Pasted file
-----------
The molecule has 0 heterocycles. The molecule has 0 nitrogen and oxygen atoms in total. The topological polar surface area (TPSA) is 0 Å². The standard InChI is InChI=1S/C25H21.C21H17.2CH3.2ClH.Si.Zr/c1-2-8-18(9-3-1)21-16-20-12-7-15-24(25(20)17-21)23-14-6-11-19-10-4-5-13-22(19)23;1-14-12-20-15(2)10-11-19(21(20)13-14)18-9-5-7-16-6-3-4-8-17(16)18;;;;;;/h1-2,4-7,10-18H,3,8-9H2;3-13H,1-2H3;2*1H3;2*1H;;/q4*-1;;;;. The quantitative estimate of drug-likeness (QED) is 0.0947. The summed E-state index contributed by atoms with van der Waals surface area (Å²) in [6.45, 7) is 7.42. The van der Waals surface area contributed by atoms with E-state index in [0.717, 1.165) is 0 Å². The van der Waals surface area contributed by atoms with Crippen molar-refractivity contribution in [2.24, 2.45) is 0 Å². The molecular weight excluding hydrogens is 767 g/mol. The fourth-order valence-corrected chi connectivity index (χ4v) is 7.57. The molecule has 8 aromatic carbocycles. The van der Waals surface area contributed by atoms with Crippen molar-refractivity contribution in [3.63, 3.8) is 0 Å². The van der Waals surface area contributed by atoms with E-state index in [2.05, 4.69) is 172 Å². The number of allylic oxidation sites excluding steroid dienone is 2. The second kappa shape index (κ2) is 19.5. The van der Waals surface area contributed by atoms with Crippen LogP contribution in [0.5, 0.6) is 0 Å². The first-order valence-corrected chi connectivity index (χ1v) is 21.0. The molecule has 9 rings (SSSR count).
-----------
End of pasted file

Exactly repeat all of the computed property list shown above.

The molecule has 0 heterocycles. The molecule has 0 nitrogen and oxygen atoms in total. The topological polar surface area (TPSA) is 0 Å². The standard InChI is InChI=1S/C25H21.C21H17.2CH3.2ClH.Si.Zr/c1-2-8-18(9-3-1)21-16-20-12-7-15-24(25(20)17-21)23-14-6-11-19-10-4-5-13-22(19)23;1-14-12-20-15(2)10-11-19(21(20)13-14)18-9-5-7-16-6-3-4-8-17(16)18;;;;;;/h1-2,4-7,10-18H,3,8-9H2;3-13H,1-2H3;2*1H3;2*1H;;/q4*-1;;;;. The quantitative estimate of drug-likeness (QED) is 0.0947. The summed E-state index contributed by atoms with van der Waals surface area (Å²) in [6.45, 7) is 7.42. The van der Waals surface area contributed by atoms with E-state index in [0.717, 1.165) is 0 Å². The van der Waals surface area contributed by atoms with Crippen molar-refractivity contribution in [2.24, 2.45) is 0 Å². The molecular weight excluding hydrogens is 767 g/mol. The fourth-order valence-corrected chi connectivity index (χ4v) is 7.57. The molecule has 8 aromatic carbocycles. The van der Waals surface area contributed by atoms with Crippen molar-refractivity contribution in [3.63, 3.8) is 0 Å². The van der Waals surface area contributed by atoms with E-state index in [2.05, 4.69) is 172 Å². The number of allylic oxidation sites excluding steroid dienone is 2. The second kappa shape index (κ2) is 19.5. The van der Waals surface area contributed by atoms with Crippen LogP contribution in [0.5, 0.6) is 0 Å². The first-order valence-corrected chi connectivity index (χ1v) is 21.0. The molecule has 9 rings (SSSR count).